Basseterre, St. Kitts, March 22, 2018 (SKNIS): The St. Kitts Water Services Department (WSD) is gearing up to tackle what is described as “a culture of waste” by residents as it relates to the use of water.
The department’s manager, T. Dennison Paul, said that he has been at the Water Services Department for the past 34 years and has never seen this low level rainfall in St. Kitts. He said that consumers must change their attitudes and habits with respect to how they use water.
To reinforce his point, he mentioned that the population of Antigua is about 80,000 and they use four to 4.5 million gallons of water per day. Conversely, with a population estimate of 35,000 persons on St. Kitts, consumers use about six million gallons of water.
“Why do we waste water? Because for years water was reliable,” Mr. Paul said, noting that in recent times a water rationing system became necessary to protect what is now a reduced supply based on below average levels of rainfall.
Mr. Paul added that the “culture of waste” is also encouraged by the low tariff for water in St. Kitts. Residential rates listed by the Water Services Department show that $0.72 is charged per 100 gallons of water for monthly totals less than 5,000 gallons. Usage greater than 7,000 gallons is charged at $1.20 per 100 gallons.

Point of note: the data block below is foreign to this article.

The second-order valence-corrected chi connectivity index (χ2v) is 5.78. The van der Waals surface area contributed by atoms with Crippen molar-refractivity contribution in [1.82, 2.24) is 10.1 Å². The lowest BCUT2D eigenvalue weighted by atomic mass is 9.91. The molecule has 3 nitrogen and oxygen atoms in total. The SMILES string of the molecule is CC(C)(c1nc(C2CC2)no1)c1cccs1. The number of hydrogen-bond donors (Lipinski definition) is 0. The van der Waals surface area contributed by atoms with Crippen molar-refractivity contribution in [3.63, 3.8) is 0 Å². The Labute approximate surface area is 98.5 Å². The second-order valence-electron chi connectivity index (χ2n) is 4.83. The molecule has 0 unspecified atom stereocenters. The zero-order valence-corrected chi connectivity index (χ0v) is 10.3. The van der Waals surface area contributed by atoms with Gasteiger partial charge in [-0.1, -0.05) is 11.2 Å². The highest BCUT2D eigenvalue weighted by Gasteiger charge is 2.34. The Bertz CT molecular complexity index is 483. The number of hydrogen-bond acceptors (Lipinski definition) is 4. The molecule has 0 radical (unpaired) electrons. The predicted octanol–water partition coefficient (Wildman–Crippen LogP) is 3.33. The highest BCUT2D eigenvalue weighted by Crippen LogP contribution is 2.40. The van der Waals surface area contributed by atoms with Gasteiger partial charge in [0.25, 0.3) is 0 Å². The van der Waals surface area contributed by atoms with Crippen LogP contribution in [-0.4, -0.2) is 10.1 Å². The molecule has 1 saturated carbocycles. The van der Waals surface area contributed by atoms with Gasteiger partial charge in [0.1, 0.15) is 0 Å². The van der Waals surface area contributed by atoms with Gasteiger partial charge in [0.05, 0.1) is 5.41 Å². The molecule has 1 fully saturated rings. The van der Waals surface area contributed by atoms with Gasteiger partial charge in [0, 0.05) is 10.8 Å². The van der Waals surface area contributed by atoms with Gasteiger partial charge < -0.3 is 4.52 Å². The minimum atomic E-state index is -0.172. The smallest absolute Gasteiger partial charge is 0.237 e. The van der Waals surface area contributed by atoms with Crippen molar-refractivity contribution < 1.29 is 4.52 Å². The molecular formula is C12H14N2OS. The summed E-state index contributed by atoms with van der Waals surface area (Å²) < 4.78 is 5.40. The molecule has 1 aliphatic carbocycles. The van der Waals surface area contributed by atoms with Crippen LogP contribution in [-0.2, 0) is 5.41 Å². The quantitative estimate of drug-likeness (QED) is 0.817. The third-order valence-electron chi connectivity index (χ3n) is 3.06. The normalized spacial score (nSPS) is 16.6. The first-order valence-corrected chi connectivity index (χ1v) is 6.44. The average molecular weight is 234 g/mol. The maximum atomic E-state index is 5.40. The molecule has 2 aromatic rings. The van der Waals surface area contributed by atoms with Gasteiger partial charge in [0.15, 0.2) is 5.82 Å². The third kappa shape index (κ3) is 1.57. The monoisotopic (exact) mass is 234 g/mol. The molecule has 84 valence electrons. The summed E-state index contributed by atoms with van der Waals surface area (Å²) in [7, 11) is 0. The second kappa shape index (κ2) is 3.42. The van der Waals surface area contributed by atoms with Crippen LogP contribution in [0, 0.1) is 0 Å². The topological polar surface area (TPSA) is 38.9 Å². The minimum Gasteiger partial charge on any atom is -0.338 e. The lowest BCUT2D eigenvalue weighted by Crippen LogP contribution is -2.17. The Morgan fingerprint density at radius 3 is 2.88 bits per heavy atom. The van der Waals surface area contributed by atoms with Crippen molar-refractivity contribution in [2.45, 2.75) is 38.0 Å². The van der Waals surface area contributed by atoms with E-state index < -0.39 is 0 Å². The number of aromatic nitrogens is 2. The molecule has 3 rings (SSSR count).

“The water is cheap,” the water manager stressed. “Dominica has 365 rivers [and] they pay more for water than we do.”
However, Mr. Paul said that he is not advocating for a general increase in the tariff rates but he feels that persons who can afford to pay more should do so.
In the meantime, the WSD will be working to promote conservation practices and the sustainable use of water resources among consumers. This is the primary purpose of a WaterCade that will be held on Saturday, April 28. The messages will also be prominently featured during visits to schools and businesses, including the light manufacturing plants at the C. A. Paul Southwell Industrial Park.
The activities are part of a number of events planned to celebrate World Water Day, which is observed annually on March 22. The events began on March 18 and run up to April 28, 2018.